The Week That Was: Interesting Tidbits…

Here’s a quick recap of recent developments:

Latest on the Constitutional Amendment debate

“The incumbency has lost the power of deciding an election date. Now they want to get it back just one more time through the back door.” – Martha Karua, MP & Presidential Aspirant in 2012 Elections.

The Speaker of the National Assembly ruled that the Cabinet (through the Justice and Constitutional Affairs Minister) was within the provisions of the Constitution and Parliament’s Standing Orders to table the Constitutional Amendment Bill which seeks to change the general election date from August to December 2012. This Bill has already been tabled for the First Reading in Parliament.

Since Cabinet’s “logistical reasons” excuse for having Elections in December instead of August has failed to hold sway with us, they’ve now crafted a new reason. Listen to this:
“The Cabinet decided to seek a constitutional amendment to hold the elections in December because President Kibaki’s term expires on December 30, 2012. If the elections are held before that date, the country will not have a President and Commander-in-Chief because, legally, the President’s term would have expired.”

Meanwhile, Prof. Mutua in his weekly “Letter from New York” expresses a real fear that the on-going war against Al-Shabaab could be used to postpone the 2012 elections. He concludes by saying that Kenya’s war against Al-Shabaab is necessary and that’s why Kenya may have to postpone elections if necessary.

With due respect, any attempt to push General Elections to 2013 by invoking the President’s “unexpired term” or “national security” must be rejected in the strongest possible terms. We are aware that MPs, Permanent Secretaries and other high-ranking government officials whose Terms of Office, by and large, are tied to the Elections date would be more than happy to have elections in December 2012 or March 2013 or even much later. But what about the People of Kenya? All the People want is a peaceful, free and fair election – preferably sooner than later, yes?

Evictees awarded over 200 million shillings as damages for violation of their rights

“…The evictions were then supposed to be carried out in a manner that respected human dignity, right to life and the security of the affected…” – Muchelule, J., High Court.

In the case of Ibrahim Sangor Osman & 1,122 others v The Minister of State for Provincial Administration and Internal Security & 10 others [2011], Justice Muchelule sitting in the High Court at Embu has awarded a global sum of Kshs. 224,600,000/= to 1,123 ‘Medina Evictees’ as damages following their eviction from unalienated public land within the jurisdiction of the Municipal Council of Garissa. The court also declared that the petitioners’ fundamental rights as outlined in their petition had been violated by virtue of the eviction from the alleged public land and the consequential demolition of property by the respondents. Read the full case here.

As the dust settles on the Syokimau demolitions, we heard the news of the residents living adjacent to the Eastleigh Air Force Base, who had their flats demolished, to their utter shock and disbelief. It is hoped that this positive outcome from the halls of justice can be relied up by the residents of both Syokimau and Eastleigh as they explore options for legal redress from the State.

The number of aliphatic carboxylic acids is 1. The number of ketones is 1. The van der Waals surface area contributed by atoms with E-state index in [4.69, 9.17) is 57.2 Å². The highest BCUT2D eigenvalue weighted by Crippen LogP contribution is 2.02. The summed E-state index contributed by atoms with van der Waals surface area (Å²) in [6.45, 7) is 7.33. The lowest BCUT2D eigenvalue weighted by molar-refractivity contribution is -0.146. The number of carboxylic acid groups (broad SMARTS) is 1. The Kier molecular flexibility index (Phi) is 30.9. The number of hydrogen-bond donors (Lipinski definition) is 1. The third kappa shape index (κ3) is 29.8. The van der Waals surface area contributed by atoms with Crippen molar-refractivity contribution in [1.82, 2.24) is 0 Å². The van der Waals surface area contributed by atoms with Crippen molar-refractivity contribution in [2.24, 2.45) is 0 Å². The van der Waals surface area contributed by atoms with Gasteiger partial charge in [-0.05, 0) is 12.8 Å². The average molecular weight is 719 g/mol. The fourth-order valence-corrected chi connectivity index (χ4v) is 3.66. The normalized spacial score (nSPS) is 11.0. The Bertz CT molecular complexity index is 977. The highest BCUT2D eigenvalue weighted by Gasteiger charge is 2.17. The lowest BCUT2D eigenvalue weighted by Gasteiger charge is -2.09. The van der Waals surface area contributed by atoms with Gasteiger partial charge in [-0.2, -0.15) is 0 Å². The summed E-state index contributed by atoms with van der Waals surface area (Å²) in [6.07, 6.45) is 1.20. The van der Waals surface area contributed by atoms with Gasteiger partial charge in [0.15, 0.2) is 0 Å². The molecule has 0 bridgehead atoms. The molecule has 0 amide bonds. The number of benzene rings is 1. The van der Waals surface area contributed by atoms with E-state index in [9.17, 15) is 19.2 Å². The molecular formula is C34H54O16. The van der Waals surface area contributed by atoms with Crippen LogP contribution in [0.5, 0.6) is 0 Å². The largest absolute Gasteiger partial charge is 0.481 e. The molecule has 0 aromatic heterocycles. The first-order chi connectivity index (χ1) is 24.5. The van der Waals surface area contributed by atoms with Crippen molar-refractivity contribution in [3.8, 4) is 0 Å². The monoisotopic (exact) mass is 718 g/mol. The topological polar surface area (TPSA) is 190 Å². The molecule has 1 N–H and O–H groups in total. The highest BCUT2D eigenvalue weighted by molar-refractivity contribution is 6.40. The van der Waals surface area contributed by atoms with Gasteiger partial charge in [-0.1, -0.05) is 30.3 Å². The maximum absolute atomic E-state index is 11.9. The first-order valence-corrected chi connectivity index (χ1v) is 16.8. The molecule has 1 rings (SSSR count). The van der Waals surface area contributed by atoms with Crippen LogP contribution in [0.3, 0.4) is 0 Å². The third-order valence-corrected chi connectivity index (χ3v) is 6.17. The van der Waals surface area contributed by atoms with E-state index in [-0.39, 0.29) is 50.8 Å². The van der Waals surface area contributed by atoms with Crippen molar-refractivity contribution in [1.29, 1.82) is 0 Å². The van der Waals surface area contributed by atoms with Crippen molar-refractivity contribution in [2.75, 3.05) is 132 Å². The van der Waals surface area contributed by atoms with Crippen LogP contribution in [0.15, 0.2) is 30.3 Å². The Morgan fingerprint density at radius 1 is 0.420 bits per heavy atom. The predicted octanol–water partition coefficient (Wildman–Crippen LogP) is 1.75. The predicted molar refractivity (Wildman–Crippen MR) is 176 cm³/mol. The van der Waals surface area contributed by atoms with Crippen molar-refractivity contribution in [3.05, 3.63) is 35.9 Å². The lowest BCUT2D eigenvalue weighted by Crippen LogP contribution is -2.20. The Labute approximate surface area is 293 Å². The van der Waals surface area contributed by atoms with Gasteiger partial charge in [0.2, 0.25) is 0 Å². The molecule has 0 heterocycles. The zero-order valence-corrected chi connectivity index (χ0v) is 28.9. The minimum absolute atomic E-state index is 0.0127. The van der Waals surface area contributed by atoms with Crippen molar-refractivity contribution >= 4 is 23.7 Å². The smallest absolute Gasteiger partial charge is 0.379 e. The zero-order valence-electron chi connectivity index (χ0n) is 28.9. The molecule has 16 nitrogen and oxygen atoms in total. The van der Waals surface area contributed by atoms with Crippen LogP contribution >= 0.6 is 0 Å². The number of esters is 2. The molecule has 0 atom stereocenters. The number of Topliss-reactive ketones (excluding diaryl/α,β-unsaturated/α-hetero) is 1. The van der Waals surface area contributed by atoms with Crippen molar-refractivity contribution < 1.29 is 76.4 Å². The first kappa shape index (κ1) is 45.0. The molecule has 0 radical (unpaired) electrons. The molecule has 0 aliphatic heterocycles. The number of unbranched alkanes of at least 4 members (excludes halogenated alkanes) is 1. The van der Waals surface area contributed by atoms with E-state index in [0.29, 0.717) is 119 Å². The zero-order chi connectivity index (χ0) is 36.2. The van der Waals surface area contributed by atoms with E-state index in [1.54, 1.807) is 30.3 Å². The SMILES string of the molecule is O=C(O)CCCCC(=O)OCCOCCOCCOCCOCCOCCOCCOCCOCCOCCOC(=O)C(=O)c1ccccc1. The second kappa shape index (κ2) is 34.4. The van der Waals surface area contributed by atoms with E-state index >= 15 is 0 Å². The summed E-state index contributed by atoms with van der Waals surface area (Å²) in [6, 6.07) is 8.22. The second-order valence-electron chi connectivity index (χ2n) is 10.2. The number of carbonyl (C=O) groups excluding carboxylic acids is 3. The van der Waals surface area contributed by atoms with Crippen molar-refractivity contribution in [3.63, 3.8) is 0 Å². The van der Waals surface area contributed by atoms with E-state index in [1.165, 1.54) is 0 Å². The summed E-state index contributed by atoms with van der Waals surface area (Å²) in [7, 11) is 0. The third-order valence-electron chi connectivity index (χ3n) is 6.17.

Speaking of legal redress…

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The Week That Was: Sepp Blatter and Uhuru Kenyatta Walk into a Bar in Syokimau…

As I step out briefly from the birthday festivities at the DR HQ, I do so to ventilate and share some quick thoughts on several events which have shaped this past week.

Depending on where you’ve lived in the diaspora or visited in Karen, hearing anyone trivialise racial discrimination isn’t something you take lying down. This clearly explains the public outrage and condemnation of FIFA President Sepp Blatter’s remarks that in the case of football, any racial incidents could be settled by a handshake at the end of a match. That would be like Francis Atwoli saying that ethnic and gender discrimination doesnt exist in the workplace and if you’ve been discriminated against, you should just hug it out with your employer or colleague and move on. REALLY?

But the thing about discrimination in Kenya in particular is that more people need to speak out against it so that we can move past labeling and stereotyping and start looking at each other as brothers and sisters working towards building one nation: Kenya. The problem especially with ethnic discrimination in Kenya today is that it is so entrenched in our every day life that it has become accepted as normal and in politics, we accept it simply as the modus operandi. This mindset must change. Do keep in mind that we have a Bill of Rights now that enshrines Equality, which means that if you’re ever discriminated against, you can now go to court and seek damages.

Moving on, Forbes Magazine claims that Uhuru Kenyatta, 2012 presidential aspirant, International Criminal Court suspect and son of former president Jomo Kenyatta, is the richest man in Kenya and 26th richest man in Africa. Does it not bother us to have one surname owning over 500,000 acres of land in Kenya? Okay, that was rhetorical. Frankly, I pray that Mr. Kenyatta never sees the inside of State House in 2012 (although he was born there 50 years ago) because I have a sneaky feeling that Kenyatta would be among those that oppose all broad-based land reform/land redistribution policies that would be made pursuant to the Constitution. All in all, I find it all very sad that he sits on all these huge tracts of prime land, most of it unused, yet we still have displaced persons living in camps all over the country while the government continues to deprive many more of land including the residents of Syokimau.

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